Bare-assed Consulting 1.0: Sick's Sigma

sicksigma
Even bare-assed consulting turns dicey when a client sets his mind on some process improvement scheme. It never really matters what the scheme might be, you can be certain only that it’ll fairly quickly produce the opposite of the attracting intention. Whether by initial interpretation or the influence of organizational antibodies, that true north veers due south. ’Twas always thus.

And the timing of the consultant’s arrival won’t much influence the outcome. The tariff, as Peter Block once noted, on imported method inevitably exceeds the expected return.

These initiatives always start as bright ideas,”I know, we’ll just put on a show!”-quality fantasies, laden with invisible externalities. Whether a Senior VP read some article in an airline magazine or transferred in from a company that had fully integrated some scheme, the mandate comes from the top down. The suits arrive shortly after the announcement, mustering a committee of ... cough ... cough ... volunteers ... chartered to change the company’s culture from the bottom up.

Therein lies the disabling paradox, a version of the Be Spontaneous paradox. We’d be wise to wonder whether bottom up can be demanded from the top down in the same way we might question if any demanded act might qualify as spontaneous.

I’ve never personally seen a company’s culture, though I often hear executives talk as if one existed. When I ask for a crisp description, I receive a wilted one that discloses much more about the observer than about the organization he describes. I’m learning to interpret any aspiration to change an organization’s culture as clear evidence of delusion, like reorganizing serves as a tell for executive insecurity.

Yea, I know Toyota pioneered a radical new way to build cars: three parts context, four parts PR, and two parts common sense. How might that be applied in a different context, without the PR budget, by starry-eyed true believers? The answer seems to be upside down, backwards, and inside-out, retaining little more than the label. Six Sigma becomes Sick’s Sigma in practice.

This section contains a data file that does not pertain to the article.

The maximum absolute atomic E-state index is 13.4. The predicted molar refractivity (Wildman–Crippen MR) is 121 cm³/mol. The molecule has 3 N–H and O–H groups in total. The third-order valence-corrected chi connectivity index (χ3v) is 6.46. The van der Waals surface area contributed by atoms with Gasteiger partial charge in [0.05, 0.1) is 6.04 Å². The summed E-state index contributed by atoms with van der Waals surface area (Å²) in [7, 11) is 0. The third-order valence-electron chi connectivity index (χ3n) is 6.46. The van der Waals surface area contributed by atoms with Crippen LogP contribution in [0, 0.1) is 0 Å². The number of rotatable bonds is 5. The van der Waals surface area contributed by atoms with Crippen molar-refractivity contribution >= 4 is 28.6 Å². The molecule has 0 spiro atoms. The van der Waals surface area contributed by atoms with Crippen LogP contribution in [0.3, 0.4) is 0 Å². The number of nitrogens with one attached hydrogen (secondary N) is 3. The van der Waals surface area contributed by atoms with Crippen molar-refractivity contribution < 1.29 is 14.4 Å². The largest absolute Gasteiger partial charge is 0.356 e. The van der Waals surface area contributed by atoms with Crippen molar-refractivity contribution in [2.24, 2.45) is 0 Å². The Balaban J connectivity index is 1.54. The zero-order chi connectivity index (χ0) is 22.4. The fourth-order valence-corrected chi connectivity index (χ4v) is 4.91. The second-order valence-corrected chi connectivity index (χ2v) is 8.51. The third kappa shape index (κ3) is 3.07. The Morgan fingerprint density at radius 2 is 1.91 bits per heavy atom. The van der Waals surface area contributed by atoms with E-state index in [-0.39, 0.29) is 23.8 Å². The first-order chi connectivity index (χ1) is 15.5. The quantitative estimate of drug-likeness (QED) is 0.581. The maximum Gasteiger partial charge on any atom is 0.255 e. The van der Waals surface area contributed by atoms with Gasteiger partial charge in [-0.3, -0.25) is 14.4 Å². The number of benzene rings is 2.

And no one seems more surprised by the outcome than the initiating executive, though the innocents convinced that their method certification would actually turn them into black belt process ninjas might well be the most distressed. Nobody needs a bare-assed consultant to coach them through any process-improvement initiative, though they might benefit from one who might help them awaken from the soon-to-be-terrible dream. Reality doesn’t usually settle in before the suits have made a decent hash of the initiating enthusiasm and punched a sucking chest wound in the operating budget. Then bare-assed consulting might help, when reality seems, finally, thankfully, inescapable.

Time, then, for some authentic conversations to replace the dominating dormatives; for someone to question the premise and the purpose, an act previously considered a capital offense. Time then to clearly define the aspiration and craft some thoughtful response rather than applying some pre-chewed convenience food advertised as ‘best practice.’

I recently visited with an executive who was mustering a committee, literally labeled the “Process Improvement and Culture Change Committee.” The evening before our meeting, I visited the local Home Despot (sic) and bought a small can of red paint. As we sat down to chat, I removed that can of paint from its bag and ceremoniously presented it, saying, “Your committee is very likely to excite the organization’s antibodies, and organizational antibodies almost always prevail. I recommend using this paint to stencil targets over the vital organs of your committee members, so the antibodies can get clean kill shots. Nobody needs a bunch of disfigured culture changers reminding them of an unfortunate experience.”

The client laughed, said he’d put this can of paint on his credenza to remind him, and then went on to muster his committee and march forward. How could have he done otherwise? The CEO had mandated the initiative.

©2012 by David A. Schmaltz - all rights reserved













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